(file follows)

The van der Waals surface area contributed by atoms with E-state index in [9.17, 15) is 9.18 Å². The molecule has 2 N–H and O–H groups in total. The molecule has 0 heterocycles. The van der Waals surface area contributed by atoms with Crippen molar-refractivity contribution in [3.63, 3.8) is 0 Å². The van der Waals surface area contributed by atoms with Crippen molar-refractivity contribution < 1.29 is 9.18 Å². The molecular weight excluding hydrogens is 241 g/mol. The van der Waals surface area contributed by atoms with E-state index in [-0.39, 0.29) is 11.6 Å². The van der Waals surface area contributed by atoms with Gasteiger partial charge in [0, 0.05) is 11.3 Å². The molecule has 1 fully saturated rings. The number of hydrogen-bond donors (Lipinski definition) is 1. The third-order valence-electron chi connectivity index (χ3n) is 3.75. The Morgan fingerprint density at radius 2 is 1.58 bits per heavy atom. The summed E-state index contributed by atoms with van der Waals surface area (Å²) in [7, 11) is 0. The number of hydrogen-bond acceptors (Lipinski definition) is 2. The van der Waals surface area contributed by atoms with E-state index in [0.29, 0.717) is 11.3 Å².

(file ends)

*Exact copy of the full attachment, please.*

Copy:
The van der Waals surface area contributed by atoms with E-state index in [9.17, 15) is 9.18 Å². The molecule has 2 N–H and O–H groups in total. The molecule has 0 heterocycles. The van der Waals surface area contributed by atoms with Crippen molar-refractivity contribution in [3.63, 3.8) is 0 Å². The van der Waals surface area contributed by atoms with Crippen molar-refractivity contribution < 1.29 is 9.18 Å². The molecular weight excluding hydrogens is 241 g/mol. The van der Waals surface area contributed by atoms with E-state index in [-0.39, 0.29) is 11.6 Å². The van der Waals surface area contributed by atoms with Gasteiger partial charge in [0, 0.05) is 11.3 Å². The molecule has 1 fully saturated rings. The number of hydrogen-bond donors (Lipinski definition) is 1. The third-order valence-electron chi connectivity index (χ3n) is 3.75. The Morgan fingerprint density at radius 2 is 1.58 bits per heavy atom. The summed E-state index contributed by atoms with van der Waals surface area (Å²) in [7, 11) is 0. The number of hydrogen-bond acceptors (Lipinski definition) is 2. The van der Waals surface area contributed by atoms with E-state index in [0.29, 0.717) is 11.3 Å².